Thursday, April 28, 2011

Young Takes the Mike

                                                            MIKE SIEGEL / THE SEATTLE TIMES

    Michael Young,  president of the University of Utah and president-designate of the University of Washington, "made a roomful of UW officials smile by saying he'd take less money than his predecessor," the Seattle Times reported yesterday.
    As Saturday Night Live's Dana Carvey (the church lady) used to say: "Well, isn't that special."
     As we have reported, Young accepted a doubling of his salary since 2007 during a time when tuition rose 40 percent and despite decreases in state and federal funds allocated to the U. He went from earning the median income for public university presidents nationwide to being the fifth-highest paid -- hauling in nearly $750,000 per year, plus a residence, car and spousal allowance of $30,000.
    Now that he's leaving the Land of Zion, he's finally getting some religion. That's not just "special" -- it's ironic as heck!!! Oh my gad, how did this conversion happen?
    Compensation for the UW president has been in the spotlight as the state legislature has decreased funding by half since 2008, assuming that pending cuts are put into effect. Legislators as well as academics in Washington have demanded that the presidential salary be slashed as well.
   "It's probably inevitable that I'll accept less," Young told a news conference yesterday. 
    "Probably inevitable" isn't a very presidential expression, but it would work well for a high-school cheerleader.
    Although the UW didn't discuss salary when interviewing Young for the job, according to the Times, "the Utah president made it clear that he understood the depth of the UW's financial problems and that he wanted 'to set an example that will resonate,'" said Board of Regents Chairman Herb Simon.
    That is exactly what we criticized him for NOT doing while he was here. And it also proves our point that financial incentives are not paramount when a job is challenging, exciting, rewarding and prestigious.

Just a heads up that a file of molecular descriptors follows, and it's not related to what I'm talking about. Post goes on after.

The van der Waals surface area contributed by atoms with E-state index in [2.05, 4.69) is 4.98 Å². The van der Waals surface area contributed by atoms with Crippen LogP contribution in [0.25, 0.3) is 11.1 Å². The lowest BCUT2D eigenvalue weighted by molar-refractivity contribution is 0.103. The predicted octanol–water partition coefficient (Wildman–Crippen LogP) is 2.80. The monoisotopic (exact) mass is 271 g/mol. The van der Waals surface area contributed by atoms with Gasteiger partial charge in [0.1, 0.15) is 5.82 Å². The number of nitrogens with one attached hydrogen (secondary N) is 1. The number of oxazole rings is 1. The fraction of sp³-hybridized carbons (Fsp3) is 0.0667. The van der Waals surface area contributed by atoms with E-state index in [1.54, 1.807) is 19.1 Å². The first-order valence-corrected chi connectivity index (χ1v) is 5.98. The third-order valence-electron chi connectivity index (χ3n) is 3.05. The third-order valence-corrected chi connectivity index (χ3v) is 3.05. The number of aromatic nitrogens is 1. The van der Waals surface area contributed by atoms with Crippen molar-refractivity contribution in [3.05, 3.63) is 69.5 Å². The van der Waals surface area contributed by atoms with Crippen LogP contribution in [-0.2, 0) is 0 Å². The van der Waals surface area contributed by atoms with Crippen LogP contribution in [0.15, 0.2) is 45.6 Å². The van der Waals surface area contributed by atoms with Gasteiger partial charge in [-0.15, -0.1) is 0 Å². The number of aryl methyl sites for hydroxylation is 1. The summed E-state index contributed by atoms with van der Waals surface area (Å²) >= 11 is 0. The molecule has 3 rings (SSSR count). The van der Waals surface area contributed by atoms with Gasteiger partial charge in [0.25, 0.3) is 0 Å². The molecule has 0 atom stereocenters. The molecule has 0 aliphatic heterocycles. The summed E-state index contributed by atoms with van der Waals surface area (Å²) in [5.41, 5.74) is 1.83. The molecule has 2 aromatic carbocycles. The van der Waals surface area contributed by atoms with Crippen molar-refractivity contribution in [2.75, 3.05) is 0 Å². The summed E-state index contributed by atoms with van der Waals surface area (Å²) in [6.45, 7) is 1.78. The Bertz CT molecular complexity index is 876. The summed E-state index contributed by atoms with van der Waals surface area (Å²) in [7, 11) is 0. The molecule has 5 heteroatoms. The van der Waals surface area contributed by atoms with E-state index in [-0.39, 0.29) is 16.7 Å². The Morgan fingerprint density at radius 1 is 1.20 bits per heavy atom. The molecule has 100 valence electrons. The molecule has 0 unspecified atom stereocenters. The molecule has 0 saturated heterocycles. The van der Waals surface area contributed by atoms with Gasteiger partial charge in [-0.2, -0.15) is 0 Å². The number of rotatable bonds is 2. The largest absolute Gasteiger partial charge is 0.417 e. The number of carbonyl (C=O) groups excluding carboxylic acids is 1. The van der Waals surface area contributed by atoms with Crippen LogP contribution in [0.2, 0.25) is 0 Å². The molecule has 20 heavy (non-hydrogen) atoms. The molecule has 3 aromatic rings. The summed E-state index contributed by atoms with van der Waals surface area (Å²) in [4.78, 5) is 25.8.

The Times added that Young is "very sensitive and understanding of our political and financial crisis."
    One Times reader posted a comment expressing the wish that Young and other top education officials in the state will "turn over their roles to others who would be less committed to high compensation packages and perks for themselves and more committed to the just cause of a solid education."
    Just as it seemed that Young might be getting his priorities right -- or closer to right, anyway -- he described himself as a "football president." He regards athletic programs as “the front porch” of a university, according to the Seattle Post-Intelligencer's sports blog.
   (I have been privileged to become acquainted with some science students at the University of Utah this year. The beautiful, profound research they are doing would comprise such a magnificent "front porch" for the U., as would the creative and pioneering work being done by business, humanities, social science, technology and communications students, and many others. As my boyfriend suggested, we should send the athletes into the backyard to play, and reserve the "front porch" for our stellar students and their wonderful intellectual pursuits.)
    “I’m probably the most successful football president the University of Utah has ever seen,” Young said Wednesday, with his typical humility.
    Now, maybe he'll become the most successful football president the University of Washington has ever seen. Wouldn't that be a kick?
    And perhaps we will find ourselves the most successful academics president the University of Utah has ever seen.
    Although, since State Board of Regents Chairman Randy Dryer justified Young's high salary by saying "he helped steer Utah into the Pac-12," I wouldn't bet on it.